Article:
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Preference: Handwriting or Typing?

gothicsurrealism
gothicsurrealism
Daniel Long
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Handwriting for taking notes when I'm out and about, I keep a small notepad with me wherever I go. Typing for when I sit down in my office and it's time to transcribe onto the computer and building either a poem or a scene for a short story.  

MediocrePoet
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I use and enjoy both. The urge to sentimentally choose the pen is understandable, and I do always keep a pen and notebook close by. That said, there is such a benefit to seeing what your poem will look like in real time. Seeing the line breaks, stanza breaks, and even the physical appearance of the words on the page is incredibly beneficial when making edits or creative decisions.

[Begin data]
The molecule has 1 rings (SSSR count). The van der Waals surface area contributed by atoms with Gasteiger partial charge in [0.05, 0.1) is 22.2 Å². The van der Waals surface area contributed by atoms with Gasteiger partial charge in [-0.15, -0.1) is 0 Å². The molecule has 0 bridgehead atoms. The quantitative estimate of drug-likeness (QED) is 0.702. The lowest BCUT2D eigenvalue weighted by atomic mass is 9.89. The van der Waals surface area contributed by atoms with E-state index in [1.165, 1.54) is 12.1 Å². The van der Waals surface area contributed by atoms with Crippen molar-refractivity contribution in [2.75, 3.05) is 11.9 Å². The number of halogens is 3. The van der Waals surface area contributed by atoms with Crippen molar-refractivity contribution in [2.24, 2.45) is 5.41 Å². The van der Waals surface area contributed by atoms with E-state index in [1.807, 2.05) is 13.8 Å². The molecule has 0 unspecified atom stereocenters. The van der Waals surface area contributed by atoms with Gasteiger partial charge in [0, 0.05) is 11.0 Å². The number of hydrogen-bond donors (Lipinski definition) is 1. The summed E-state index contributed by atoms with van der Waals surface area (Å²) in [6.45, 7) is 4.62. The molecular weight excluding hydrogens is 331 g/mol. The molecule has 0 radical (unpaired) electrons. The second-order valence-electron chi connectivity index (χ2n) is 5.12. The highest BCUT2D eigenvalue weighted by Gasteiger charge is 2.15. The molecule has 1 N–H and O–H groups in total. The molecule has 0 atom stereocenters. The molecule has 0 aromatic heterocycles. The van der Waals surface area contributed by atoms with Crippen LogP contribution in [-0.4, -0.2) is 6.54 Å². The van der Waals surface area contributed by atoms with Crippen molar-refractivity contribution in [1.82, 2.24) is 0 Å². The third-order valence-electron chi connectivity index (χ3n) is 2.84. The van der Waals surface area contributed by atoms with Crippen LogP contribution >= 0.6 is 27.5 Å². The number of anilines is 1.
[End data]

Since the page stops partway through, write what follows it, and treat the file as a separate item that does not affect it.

Sartoris
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The Swinburne Arms

Drinking beer and thinking of Swinburne's poems.
Watching time slip backwards as beer slips down, and
realising none of his work is present
at The Swinburne Arms.
Written by AnonymousBystander
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Going further, has anyone started out by primarily using one method, then gradually moving over into the other?

AnonymousBystander said:Yes.  I've tried sonnets (https://deepundergroundpoetry.com/poems/321736-email-reply/), Pushkin sonnets (https://deepundergroundpoetry.com/poems/322919-lbc---leading-britains-condescension/), terza rima (https://deepundergroundpoetry.com/poems/323937-english-lane/), villanelles (https://deepundergroundpoetry.com/poems/324995-truck-stop-or-the-repeal-of-the-truck/), sapphic ()[/url] ... I didn't realise I've done so many until I wrote this note.  (It still doesn't come easy though: one other point to mention, I've posted poems even though I know that they could or should be better, the sapphic is an example of such).

I think that my next 'strategy' is to try and write something in iambic pentameter (one of the things I'm working on is a court case from the 1720s) and either leave it in blank verse or put some rhyme in it.  The point is just to practice the meter though.